For many years, the medical community has understood that social isolation can have drastic effects on a person’s mental well-being, but we now know it can also affect how your auditory system functions. A team of researchers at Georgia State University conducted a new study to explore this hearing phenomenon.
Using green tree frogs, who have relatively simple forms of communication, the researchers examined the consequences of social isolation on sound perception. For 10 consecutive nights, two groups of frogs, a control group and test group, were subjected to varying sounds. While the control group heard a series of random sounds, the test group heard socially important sounds—their species’ calls—just as they would in the wild.
Just as human rely on speech, the species-specific calls have great significance to the green tree frog, as they facilitate social behavior. When the test group was exposed to these socially meaningful calls, they were shown to be more sensitive to these sounds than the control group.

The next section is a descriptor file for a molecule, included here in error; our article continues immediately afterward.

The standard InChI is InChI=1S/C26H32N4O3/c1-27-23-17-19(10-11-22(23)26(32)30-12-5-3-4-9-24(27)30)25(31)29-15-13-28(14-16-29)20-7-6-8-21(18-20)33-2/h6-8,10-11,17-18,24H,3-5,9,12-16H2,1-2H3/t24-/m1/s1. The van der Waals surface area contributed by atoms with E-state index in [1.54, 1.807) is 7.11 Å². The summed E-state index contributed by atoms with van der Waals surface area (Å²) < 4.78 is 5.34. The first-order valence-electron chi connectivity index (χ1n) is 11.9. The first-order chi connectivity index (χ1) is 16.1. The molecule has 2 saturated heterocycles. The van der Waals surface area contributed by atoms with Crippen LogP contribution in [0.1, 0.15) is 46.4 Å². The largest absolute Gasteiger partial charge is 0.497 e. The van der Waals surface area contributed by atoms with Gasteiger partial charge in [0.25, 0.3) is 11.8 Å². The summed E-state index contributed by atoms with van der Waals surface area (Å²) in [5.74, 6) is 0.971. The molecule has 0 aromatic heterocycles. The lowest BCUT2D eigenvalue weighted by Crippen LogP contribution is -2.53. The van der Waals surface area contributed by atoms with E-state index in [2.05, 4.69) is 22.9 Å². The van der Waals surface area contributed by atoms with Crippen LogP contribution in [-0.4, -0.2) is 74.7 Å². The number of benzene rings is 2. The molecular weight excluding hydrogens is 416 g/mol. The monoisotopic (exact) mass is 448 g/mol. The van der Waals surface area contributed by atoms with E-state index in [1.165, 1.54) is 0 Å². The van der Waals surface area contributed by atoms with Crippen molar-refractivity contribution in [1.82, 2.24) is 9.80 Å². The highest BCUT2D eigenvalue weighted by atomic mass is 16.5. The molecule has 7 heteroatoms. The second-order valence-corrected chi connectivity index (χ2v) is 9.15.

The study suggests that more social interaction increases your capacity to understand social sounds. It also shows that these sounds can physically modify the ear to increase sensitivity, though the precise location of this change is unknown.
The research has substantial implications for socially isolated humans, such as individuals in nursing homes and prisoners, who are likely to communicate less frequently. It could also have importance for the hearing impaired community as well, who sometimes struggle to hear speech frequencies.
The best way to keep your auditory system healthy is to include annual audiology tests as a part of your annual health routine. A doctor of audiology can perform comprehensive testing to identify a potential hearing loss. If a hearing loss is present, your audiologist can help you find a hearing aid to restore your listening capabilities. By being proactive about your hearing health, you can avoid unwanted complications that develop from untreated hearing loss, which include depression, anxiety and cognitive decline. To find a provider of hearing aids in Tucson, contact our team at (520) 399-7630.